The babies, first one, then two, and, somehow eventually four, were always underfoot needing to be fed, bathed, or put to sleep. They were selfish little creatures. Like baby robins with their beaks wide open they were always demanding, but never stopping to ask how I was doing or if I needed anything. I’d empathize with the prairie hen that I’d watch through my kitchen window. She would scurry about my backyard with her brood scurrying right behind her, so close it was like they were connected by some invisible string. I imagined if the hen ever stopped short, they’d all end up in a heap behind her. I was supposed to feel fulfilled, complete, but instead I felt hollow, used, and unappreciated. It was enough to drive a young mother to park on a half-frozen riverbank and contemplate climbing in. I craved both solitude and connection yet had neither.
The passage of time soon taught me that as seasons come, they also go. The children grew more independent, and the start of school brought relief from at least two of them for a few hours each day. My husband sought help for his depression and transformed into the man I always knew he could be. For two glorious years we were no longer fighting to keep our heads above water but swimming with purpose, land in sight! My husband still spent far too many hours at work, both on the farm and the second job he had taken at a feed mill; but when he was with us, he was truly present. We cherished those times of togetherness as a family. I found myself looking forward to our life together and watching it unfold with a hope and anticipation I hadn’t known since we were newlyweds. We had survived the worst and the best was yet to come, together.
The call came after 11:00 P.M, four days before Christmas. My husband, after tickling the children and saying goodnight, had gone back to the mill a few hours before. He needed to finish something he’d said, and now his boss was calling wondering if I knew where he was. By his tone, I knew something was wrong. The children were fast asleep by now, so I called my sister-in-law to come stay with them and didn’t wait for her arrival before I left. I drove as fast as I dared on the ice-covered gravel roads, only careful enough to not end up in the ditch. I could see the red and blue lights flashing in the dark ahead, the helicopter had already landed by the time I got there.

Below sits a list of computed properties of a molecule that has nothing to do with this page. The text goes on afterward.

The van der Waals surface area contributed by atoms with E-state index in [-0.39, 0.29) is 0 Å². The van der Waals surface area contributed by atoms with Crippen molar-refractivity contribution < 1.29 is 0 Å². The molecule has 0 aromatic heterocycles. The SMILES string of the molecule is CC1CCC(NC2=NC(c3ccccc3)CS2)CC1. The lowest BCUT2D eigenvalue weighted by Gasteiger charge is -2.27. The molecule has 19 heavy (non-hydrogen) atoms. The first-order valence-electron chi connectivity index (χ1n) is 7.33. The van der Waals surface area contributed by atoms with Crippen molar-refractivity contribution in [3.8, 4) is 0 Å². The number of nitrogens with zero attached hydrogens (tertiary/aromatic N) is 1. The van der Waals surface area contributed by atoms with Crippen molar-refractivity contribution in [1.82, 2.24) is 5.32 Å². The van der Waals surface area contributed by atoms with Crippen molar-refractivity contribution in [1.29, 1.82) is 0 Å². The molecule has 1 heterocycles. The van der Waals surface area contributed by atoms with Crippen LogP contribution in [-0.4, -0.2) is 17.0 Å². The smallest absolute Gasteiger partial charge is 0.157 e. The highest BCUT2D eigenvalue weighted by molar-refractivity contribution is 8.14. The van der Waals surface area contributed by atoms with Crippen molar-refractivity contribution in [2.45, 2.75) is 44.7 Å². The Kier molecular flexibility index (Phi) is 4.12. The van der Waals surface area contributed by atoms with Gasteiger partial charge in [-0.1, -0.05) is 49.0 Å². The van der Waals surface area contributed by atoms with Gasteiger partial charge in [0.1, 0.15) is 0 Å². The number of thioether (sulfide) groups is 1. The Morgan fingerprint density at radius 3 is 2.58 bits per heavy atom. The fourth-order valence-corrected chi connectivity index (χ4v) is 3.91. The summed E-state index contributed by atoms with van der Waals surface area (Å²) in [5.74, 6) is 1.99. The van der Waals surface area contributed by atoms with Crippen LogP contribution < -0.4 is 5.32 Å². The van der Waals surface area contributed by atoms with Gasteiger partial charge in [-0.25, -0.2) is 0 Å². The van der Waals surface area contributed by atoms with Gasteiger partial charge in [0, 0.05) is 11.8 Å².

He’s alive! Oh, the relief that came with those words! I set myself to the task of answering the police and paramedic’s questions. I’d had the presence of mind to grab his wallet and handed over his health card to the grateful first responder. They just needed to extract him and then he’d be airlifted to the hospital. They were doing everything they could. He was talking and coherent, good signs. I should wait out of the way and let them do their job.
I was so cold. I heard someone say the word shock and someone else draped a coat over my shoulders, rubbing my back with swift, firm strokes. More people coming in. My pastor, family, friends. Hugging. Praying. One of the new arrivals was hugging me when someone in uniform, a paramedic or officer I can’t remember, came through the door to announce he was out and being stabilized for transport. We rushed to the hospital to meet the helicopter, unaware of the scene that was unfolding behind us. Maybe I should have known by the hushed phone call the nurse made when I told her why I was there or by the way they silently led us to a private waiting room. But hope refused to die and in fact flared at the sight of two police officers opening the door only to be doused by the words, “I’m so sorry, your husband didn’t make it.”
This is how I found myself alone at the age of 37. Alone to gather my children as a hen gathers her chicks, comforting them as they woke to the reality of their daddy never coming home again. Alone to pick out a casket and where it should be buried. Alone to decide what to do with a farm I didn’t want and couldn’t run by myself anyway. Alone to pick up the pieces of a shattered life and somehow put them back together. Here in this place of aloneness, I found strength I never knew I possessed. I learned the longing and fulfillment I had craved my whole life wasn’t from something, or someone, that was missing, but a God-given part of me that had always been there just waiting to be discovered. I was whole, complete, just as I was, alone.
They say geese mate for life, that some will lead a solitary life after the death of their mate. I don’t know yet if this will be my fate, I only know that somehow being alone doesn’t scare me anymore.